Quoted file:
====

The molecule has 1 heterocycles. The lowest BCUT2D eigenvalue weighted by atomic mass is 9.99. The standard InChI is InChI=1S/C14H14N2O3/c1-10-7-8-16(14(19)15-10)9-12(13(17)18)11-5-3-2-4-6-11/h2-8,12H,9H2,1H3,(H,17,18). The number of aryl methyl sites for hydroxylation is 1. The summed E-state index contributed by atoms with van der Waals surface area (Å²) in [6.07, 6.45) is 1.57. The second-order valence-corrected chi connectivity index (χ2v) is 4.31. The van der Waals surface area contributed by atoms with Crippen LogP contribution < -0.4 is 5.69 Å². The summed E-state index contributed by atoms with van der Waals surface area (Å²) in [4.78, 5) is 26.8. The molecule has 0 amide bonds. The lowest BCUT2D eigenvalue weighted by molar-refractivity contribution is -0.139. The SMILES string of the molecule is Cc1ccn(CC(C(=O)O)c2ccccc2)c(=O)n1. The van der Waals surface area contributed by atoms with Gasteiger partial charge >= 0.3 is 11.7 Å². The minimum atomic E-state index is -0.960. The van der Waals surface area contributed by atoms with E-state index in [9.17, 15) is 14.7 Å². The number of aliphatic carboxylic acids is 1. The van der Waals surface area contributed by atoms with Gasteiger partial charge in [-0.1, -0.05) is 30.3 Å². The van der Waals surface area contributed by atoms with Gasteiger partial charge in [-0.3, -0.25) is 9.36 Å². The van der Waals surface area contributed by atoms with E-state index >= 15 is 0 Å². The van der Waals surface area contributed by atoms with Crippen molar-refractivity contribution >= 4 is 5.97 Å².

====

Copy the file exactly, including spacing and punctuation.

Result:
The molecule has 1 heterocycles. The lowest BCUT2D eigenvalue weighted by atomic mass is 9.99. The standard InChI is InChI=1S/C14H14N2O3/c1-10-7-8-16(14(19)15-10)9-12(13(17)18)11-5-3-2-4-6-11/h2-8,12H,9H2,1H3,(H,17,18). The number of aryl methyl sites for hydroxylation is 1. The summed E-state index contributed by atoms with van der Waals surface area (Å²) in [6.07, 6.45) is 1.57. The second-order valence-corrected chi connectivity index (χ2v) is 4.31. The van der Waals surface area contributed by atoms with Crippen LogP contribution < -0.4 is 5.69 Å². The summed E-state index contributed by atoms with van der Waals surface area (Å²) in [4.78, 5) is 26.8. The molecule has 0 amide bonds. The lowest BCUT2D eigenvalue weighted by molar-refractivity contribution is -0.139. The SMILES string of the molecule is Cc1ccn(CC(C(=O)O)c2ccccc2)c(=O)n1. The van der Waals surface area contributed by atoms with Gasteiger partial charge >= 0.3 is 11.7 Å². The minimum atomic E-state index is -0.960. The van der Waals surface area contributed by atoms with E-state index in [9.17, 15) is 14.7 Å². The number of aliphatic carboxylic acids is 1. The van der Waals surface area contributed by atoms with Gasteiger partial charge in [-0.1, -0.05) is 30.3 Å². The van der Waals surface area contributed by atoms with Gasteiger partial charge in [-0.3, -0.25) is 9.36 Å². The van der Waals surface area contributed by atoms with E-state index >= 15 is 0 Å². The van der Waals surface area contributed by atoms with Crippen molar-refractivity contribution >= 4 is 5.97 Å².